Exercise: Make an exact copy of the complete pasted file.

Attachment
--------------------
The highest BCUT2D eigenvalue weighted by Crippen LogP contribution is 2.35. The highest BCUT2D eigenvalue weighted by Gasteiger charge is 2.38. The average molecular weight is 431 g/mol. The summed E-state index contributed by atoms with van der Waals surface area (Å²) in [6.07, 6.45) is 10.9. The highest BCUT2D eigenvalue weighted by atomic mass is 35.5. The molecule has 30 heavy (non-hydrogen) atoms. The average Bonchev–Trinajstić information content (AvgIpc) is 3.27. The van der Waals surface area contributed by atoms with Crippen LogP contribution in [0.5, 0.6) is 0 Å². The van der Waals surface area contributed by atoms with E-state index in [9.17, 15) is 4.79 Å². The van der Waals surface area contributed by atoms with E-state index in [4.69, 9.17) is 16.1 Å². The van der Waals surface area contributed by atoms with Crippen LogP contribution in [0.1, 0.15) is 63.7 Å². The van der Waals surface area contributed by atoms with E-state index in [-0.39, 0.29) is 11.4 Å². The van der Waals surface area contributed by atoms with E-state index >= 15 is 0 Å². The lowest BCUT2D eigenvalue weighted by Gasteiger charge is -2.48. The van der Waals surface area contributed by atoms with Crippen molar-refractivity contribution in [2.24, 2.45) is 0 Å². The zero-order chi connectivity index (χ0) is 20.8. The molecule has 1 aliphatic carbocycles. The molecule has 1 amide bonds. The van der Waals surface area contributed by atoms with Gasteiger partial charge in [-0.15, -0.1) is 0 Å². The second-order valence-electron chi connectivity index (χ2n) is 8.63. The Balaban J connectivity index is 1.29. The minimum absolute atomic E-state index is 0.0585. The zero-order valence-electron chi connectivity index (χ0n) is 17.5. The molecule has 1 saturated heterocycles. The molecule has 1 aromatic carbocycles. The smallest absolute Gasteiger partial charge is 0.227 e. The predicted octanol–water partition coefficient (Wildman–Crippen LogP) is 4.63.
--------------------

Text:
The highest BCUT2D eigenvalue weighted by Crippen LogP contribution is 2.35. The highest BCUT2D eigenvalue weighted by Gasteiger charge is 2.38. The average molecular weight is 431 g/mol. The summed E-state index contributed by atoms with van der Waals surface area (Å²) in [6.07, 6.45) is 10.9. The highest BCUT2D eigenvalue weighted by atomic mass is 35.5. The molecule has 30 heavy (non-hydrogen) atoms. The average Bonchev–Trinajstić information content (AvgIpc) is 3.27. The van der Waals surface area contributed by atoms with Crippen LogP contribution in [0.5, 0.6) is 0 Å². The van der Waals surface area contributed by atoms with E-state index in [9.17, 15) is 4.79 Å². The van der Waals surface area contributed by atoms with E-state index in [4.69, 9.17) is 16.1 Å². The van der Waals surface area contributed by atoms with Crippen LogP contribution in [0.1, 0.15) is 63.7 Å². The van der Waals surface area contributed by atoms with E-state index in [-0.39, 0.29) is 11.4 Å². The van der Waals surface area contributed by atoms with E-state index >= 15 is 0 Å². The lowest BCUT2D eigenvalue weighted by Gasteiger charge is -2.48. The van der Waals surface area contributed by atoms with Crippen molar-refractivity contribution in [2.24, 2.45) is 0 Å². The zero-order chi connectivity index (χ0) is 20.8. The molecule has 1 aliphatic carbocycles. The molecule has 1 amide bonds. The van der Waals surface area contributed by atoms with Gasteiger partial charge in [-0.15, -0.1) is 0 Å². The second-order valence-electron chi connectivity index (χ2n) is 8.63. The Balaban J connectivity index is 1.29. The minimum absolute atomic E-state index is 0.0585. The zero-order valence-electron chi connectivity index (χ0n) is 17.5. The molecule has 1 saturated heterocycles. The molecule has 1 aromatic carbocycles. The smallest absolute Gasteiger partial charge is 0.227 e. The predicted octanol–water partition coefficient (Wildman–Crippen LogP) is 4.63.